Under these conditions, US President Herbert Hoover issued a public statement proposing a one-year moratorium on payments. By July 1931, he had gathered support for the moratorium from 15 countries. 

The Wall Street Crash of 1929 and the ensuing impact on Germany resulted in a one-year moratorium on payments.


However, the moratorium did little to slow Europe's economic decline. A major banking crisis gripped Germany. At the Lausanne Conference in 1932, a final attempt was made. Representatives from the United Kingdom, France, Italy, Belgium, Germany, and Japan gathered here to reach an agreement. By that point, it was clear that the deepening depression had rendered Germany unable to resume reparations payments. Therefore, it was agreed:

  • It is not necessary to press Germany for immediate payments.
  • To reduce debt by nearly 90% and require Germany to prepare for bond issuance. This provision was on the verge of being repealed, reducing Germany's obligation from $32.3 billion to $713 million.
  • The delegates also agreed informally that these provisions would be ineffective unless the US government agreed to cancel the Allied governments' war debts.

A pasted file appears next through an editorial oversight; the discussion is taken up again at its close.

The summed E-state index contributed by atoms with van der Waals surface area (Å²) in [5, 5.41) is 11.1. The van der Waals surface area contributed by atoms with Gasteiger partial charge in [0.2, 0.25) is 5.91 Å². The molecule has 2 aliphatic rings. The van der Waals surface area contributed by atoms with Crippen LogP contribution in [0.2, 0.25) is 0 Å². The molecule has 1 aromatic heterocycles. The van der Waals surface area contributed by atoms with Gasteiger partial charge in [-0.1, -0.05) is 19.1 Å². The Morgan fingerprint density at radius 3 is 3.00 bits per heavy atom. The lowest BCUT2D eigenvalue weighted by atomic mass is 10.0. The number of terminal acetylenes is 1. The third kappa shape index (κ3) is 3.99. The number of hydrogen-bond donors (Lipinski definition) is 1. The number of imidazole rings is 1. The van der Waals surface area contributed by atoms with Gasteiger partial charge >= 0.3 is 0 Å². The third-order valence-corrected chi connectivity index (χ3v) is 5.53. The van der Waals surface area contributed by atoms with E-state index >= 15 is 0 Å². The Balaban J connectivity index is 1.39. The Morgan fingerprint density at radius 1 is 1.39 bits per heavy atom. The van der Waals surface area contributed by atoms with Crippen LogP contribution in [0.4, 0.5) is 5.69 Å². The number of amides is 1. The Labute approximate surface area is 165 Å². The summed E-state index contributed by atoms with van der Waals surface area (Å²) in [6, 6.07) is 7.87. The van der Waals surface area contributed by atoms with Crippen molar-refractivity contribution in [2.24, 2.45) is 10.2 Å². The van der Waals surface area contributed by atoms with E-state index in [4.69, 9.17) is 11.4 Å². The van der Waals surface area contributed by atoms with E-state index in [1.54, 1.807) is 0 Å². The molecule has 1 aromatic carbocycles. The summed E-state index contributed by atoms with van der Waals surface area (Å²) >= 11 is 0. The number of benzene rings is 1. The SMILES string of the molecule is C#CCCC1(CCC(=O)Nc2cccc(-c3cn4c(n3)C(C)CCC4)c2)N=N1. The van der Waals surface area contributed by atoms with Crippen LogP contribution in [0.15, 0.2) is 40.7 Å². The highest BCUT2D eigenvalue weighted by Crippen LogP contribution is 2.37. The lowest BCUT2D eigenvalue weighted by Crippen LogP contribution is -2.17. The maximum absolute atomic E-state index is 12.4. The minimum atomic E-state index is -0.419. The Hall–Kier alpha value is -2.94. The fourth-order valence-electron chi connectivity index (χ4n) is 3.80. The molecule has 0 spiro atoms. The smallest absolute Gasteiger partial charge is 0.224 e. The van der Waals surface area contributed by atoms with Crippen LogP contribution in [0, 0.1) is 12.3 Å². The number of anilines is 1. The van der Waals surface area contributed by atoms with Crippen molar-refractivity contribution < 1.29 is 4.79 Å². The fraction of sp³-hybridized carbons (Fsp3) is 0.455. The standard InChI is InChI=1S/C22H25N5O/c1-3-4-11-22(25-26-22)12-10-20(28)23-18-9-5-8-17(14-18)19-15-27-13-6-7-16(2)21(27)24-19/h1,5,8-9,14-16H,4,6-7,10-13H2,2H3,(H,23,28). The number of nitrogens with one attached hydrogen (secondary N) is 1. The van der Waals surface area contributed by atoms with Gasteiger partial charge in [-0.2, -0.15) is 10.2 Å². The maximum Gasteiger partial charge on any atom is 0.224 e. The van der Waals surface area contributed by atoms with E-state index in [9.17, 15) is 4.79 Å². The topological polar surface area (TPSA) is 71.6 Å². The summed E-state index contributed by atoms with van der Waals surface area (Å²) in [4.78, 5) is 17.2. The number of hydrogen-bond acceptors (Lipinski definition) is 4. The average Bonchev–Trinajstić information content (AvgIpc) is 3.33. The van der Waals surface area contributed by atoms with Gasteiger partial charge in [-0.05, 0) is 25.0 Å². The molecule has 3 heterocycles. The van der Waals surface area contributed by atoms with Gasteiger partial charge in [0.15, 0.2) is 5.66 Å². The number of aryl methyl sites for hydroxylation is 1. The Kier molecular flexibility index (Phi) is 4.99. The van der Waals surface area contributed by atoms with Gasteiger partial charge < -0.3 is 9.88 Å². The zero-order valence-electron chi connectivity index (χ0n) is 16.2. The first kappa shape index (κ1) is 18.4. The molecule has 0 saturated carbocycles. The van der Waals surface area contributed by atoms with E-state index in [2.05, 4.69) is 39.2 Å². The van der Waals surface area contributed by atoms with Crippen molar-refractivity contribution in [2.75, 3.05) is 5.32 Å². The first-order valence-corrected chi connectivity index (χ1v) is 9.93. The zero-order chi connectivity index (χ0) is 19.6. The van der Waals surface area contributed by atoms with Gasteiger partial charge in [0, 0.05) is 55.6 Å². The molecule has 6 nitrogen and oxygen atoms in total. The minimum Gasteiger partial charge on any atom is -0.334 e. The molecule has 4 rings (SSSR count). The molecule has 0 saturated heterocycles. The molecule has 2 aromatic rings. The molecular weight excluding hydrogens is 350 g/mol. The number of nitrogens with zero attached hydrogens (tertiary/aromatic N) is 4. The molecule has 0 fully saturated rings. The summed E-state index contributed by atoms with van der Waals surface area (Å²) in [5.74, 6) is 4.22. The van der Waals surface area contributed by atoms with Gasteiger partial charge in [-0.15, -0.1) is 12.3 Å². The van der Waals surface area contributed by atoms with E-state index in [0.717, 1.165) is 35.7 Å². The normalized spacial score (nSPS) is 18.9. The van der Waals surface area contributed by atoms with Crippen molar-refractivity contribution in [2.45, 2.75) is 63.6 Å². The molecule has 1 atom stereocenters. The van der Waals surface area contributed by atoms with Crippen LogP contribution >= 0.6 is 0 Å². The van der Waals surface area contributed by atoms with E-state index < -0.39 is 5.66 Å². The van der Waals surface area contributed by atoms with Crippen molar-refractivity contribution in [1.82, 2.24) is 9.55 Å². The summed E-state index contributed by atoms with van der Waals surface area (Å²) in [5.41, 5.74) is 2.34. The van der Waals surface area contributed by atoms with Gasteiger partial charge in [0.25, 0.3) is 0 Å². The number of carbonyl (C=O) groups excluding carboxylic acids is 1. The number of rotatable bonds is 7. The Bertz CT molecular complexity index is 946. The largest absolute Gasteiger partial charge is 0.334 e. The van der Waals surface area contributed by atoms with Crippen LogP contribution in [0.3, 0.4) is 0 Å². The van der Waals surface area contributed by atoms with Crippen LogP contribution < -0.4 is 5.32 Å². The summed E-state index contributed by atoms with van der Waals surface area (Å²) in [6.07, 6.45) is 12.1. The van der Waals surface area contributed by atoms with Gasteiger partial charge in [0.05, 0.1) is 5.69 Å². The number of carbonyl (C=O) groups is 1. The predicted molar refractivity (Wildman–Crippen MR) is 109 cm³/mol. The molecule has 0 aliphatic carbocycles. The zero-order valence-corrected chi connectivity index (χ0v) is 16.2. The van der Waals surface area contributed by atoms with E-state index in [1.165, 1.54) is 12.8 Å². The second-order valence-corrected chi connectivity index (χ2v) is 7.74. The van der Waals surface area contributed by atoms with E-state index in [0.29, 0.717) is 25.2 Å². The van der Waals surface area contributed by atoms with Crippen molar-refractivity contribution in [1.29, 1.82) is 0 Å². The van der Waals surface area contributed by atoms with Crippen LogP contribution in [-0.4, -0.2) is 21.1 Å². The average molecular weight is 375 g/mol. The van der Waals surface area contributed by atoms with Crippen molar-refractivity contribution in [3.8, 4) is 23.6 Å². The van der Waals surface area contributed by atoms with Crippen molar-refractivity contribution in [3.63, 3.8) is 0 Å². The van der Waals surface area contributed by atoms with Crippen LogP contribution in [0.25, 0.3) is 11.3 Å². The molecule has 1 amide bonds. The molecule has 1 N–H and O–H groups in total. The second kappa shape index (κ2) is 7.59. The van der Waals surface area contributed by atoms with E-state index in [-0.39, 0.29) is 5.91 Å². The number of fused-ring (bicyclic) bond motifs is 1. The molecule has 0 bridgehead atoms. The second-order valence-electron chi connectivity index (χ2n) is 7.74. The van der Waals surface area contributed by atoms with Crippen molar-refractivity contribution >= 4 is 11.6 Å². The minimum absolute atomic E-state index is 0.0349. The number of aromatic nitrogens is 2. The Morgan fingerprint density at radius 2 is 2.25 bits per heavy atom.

Hoover made the obligatory public statement about the lack of any connection between reparations and war debts, but the United States Congress rejected the Allied war debt reduction plan in December 1932, which technically meant that war reparations and debt reverted to the debt reduction previously granted to Germany by the 1929 Young Plan. The system, however, had failed, and Germany did not resume payments.

By 1933, Germany had made only one-eighth of the reparations required under the Treaty of Versailles, and the United States had effectively paid "reparations" to Germany due to the repudiated American loans. The plan ultimately failed not because the US Congress refused to support it, but because it became obsolete with Hitler's rise to power.

Opposition in Germany

Despite the fact that the Young plan effectively reduced Germany's obligations, it was opposed by segments of the German political spectrum. Nationalist parties had been the most vocal in their opposition to reparations, making opposition to the Young Plan an issue.

Under the leadership of Alfred Hugenberg, the leader of the German National People's Party, a coalition of various nationalist groups was formed. Adolf Hitler and the National Socialist German Workers Party were among those who joined this coalition.

The coalition's goal was to get the Freiheitsgesetz passed ("Liberty Law"). This bill would abolish all reparations and make it a crime for any German official to assist in their collection.

It would also reject Germany's admission of "war guilt" and the occupation of German territory, both of which were terms of the Treaty of Versailles.

"Who should pay for the Young Plan?" Title page of a communist pamphlet.

Young-Plan, 1929/30-1932 – Historisches Lexikon Bayerns (historisches-lexikon-bayerns.de)